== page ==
Many have looked expectantly at a host of new buzz themes: mobile technologies, grid computing, open source, RFID chips, web services (whatever they encompass) and the pipe dream of Trustworthy Computing.
The reality is that there is no next big thing in IT. We know precisely where the technology is going. Moore's Law of exponential power in microchips has several years to run, so the pace of technology remains predictable.
But in many ways the next big thing is around us right now: the consolidation of what we already have and its integration with business aims and directions to provide true, rather than promised, value.
IT has to both serve and lead the business. Chief executives are recognising that IT is central to their organisation, but not enough to put those who run it on their boards.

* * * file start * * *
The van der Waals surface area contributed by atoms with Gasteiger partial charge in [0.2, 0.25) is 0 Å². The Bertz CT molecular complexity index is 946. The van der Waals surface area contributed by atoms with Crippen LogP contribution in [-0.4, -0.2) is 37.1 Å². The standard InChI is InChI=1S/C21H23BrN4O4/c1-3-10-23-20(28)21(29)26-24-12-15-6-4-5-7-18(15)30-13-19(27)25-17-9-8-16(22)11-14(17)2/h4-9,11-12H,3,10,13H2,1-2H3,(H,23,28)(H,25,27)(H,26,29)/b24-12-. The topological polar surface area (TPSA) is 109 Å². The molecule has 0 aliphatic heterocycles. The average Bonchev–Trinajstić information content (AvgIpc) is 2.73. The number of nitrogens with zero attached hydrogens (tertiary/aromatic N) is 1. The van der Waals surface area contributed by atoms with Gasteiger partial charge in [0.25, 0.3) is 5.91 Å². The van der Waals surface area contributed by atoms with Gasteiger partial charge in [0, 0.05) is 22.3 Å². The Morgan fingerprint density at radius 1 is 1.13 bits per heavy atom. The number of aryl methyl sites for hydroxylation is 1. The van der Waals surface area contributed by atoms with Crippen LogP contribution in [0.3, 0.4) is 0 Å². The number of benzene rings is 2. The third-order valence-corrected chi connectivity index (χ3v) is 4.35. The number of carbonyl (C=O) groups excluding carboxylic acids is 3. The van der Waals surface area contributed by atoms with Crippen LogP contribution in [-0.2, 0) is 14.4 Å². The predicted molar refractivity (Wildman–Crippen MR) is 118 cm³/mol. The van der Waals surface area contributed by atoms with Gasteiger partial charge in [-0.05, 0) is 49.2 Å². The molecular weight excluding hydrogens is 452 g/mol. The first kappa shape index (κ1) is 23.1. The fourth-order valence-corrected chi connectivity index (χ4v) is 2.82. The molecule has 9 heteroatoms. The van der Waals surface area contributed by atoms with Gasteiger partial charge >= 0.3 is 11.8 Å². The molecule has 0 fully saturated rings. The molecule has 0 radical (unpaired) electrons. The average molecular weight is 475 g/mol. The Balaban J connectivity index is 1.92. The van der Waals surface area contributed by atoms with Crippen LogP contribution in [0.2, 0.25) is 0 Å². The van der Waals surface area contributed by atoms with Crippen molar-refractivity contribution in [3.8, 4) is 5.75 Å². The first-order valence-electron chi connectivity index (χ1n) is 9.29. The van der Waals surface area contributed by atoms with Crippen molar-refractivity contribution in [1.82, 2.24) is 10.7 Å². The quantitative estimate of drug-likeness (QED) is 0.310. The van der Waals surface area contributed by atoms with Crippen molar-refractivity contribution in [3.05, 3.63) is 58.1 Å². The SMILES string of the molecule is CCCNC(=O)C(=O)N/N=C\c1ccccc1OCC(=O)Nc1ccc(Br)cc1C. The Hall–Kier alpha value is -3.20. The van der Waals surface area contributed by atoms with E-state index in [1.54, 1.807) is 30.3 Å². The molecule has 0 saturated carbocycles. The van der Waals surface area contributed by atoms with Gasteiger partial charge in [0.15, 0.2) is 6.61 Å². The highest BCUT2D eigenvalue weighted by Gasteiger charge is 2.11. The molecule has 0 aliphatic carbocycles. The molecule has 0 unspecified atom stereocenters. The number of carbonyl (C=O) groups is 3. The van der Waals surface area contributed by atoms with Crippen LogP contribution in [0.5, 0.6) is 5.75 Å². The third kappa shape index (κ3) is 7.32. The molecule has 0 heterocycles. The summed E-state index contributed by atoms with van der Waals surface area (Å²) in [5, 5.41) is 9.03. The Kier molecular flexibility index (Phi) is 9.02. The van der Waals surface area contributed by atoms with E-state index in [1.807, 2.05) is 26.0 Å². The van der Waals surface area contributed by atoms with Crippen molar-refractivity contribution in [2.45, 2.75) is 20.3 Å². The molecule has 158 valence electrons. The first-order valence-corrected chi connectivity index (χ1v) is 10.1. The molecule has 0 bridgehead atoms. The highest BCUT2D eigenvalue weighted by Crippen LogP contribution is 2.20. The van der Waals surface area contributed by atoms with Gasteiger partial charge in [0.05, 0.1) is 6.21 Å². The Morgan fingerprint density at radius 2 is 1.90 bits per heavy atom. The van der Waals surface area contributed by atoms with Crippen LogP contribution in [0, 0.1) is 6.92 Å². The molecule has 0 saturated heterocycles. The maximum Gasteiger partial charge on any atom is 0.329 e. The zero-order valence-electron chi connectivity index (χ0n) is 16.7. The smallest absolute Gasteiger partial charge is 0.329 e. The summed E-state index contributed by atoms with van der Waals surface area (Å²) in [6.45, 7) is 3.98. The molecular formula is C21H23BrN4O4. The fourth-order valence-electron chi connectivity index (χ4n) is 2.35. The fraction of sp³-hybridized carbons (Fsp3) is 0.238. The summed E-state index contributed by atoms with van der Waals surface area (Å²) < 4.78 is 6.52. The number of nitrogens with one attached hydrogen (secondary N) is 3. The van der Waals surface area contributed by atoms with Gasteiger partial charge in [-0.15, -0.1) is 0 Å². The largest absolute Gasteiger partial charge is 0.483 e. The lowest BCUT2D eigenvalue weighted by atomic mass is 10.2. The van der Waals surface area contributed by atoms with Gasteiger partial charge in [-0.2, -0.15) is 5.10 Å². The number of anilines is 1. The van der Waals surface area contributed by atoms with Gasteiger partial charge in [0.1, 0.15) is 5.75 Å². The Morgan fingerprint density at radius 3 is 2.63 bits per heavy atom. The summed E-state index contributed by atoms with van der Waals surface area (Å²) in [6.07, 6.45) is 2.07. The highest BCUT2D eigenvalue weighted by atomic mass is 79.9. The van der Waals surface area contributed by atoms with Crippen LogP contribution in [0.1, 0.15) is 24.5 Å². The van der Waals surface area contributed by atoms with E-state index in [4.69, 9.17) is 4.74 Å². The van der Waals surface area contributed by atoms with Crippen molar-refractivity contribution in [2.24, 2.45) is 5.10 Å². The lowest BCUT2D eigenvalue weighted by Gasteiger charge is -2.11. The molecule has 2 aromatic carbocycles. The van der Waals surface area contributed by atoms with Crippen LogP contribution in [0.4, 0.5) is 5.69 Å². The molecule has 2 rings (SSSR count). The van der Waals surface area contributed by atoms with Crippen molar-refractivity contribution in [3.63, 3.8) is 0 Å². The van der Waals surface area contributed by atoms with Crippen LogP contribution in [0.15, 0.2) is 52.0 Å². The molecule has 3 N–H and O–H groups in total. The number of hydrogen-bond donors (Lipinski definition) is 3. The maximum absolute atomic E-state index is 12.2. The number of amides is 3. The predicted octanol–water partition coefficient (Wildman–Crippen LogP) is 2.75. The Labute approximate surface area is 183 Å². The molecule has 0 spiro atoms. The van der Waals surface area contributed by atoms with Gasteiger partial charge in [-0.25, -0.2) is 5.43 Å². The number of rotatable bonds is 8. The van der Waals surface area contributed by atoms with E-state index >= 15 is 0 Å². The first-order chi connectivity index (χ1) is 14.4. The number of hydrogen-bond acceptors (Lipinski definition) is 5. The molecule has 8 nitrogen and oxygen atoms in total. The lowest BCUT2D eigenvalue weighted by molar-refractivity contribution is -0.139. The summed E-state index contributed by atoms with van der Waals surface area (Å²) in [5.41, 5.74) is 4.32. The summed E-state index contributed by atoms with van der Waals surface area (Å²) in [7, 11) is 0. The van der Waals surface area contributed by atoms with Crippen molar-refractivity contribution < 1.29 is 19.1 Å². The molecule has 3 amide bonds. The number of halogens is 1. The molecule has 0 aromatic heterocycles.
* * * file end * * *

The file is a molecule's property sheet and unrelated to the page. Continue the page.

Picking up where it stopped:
The real next big thing is sorting out governance issues to properly align business infrastructure and vision with technology. That is already evolving: IT directors are refusing to do projects unless they have clear, continuous board-level ownership, or they are letting some projects fail to demonstrate the criticality of IT.
That challenge of bridging the divide of integrating IT and the business is just one of four core challenges.
The second challenge is freeing ourselves from the upgrade treadmill. We simply do not have the time to handle the disruption, let alone the cost. Users need to be firmer with suppliers.
Third, we have to overcome the quality challenge. No other sector would accept prototype products and be expected to do the beta testing themselves.
And finally, there is the challenge of measuring and quantifying the return on IT investment. Only when these challenges are solved will we be receptive to the next big thing, whatever that is.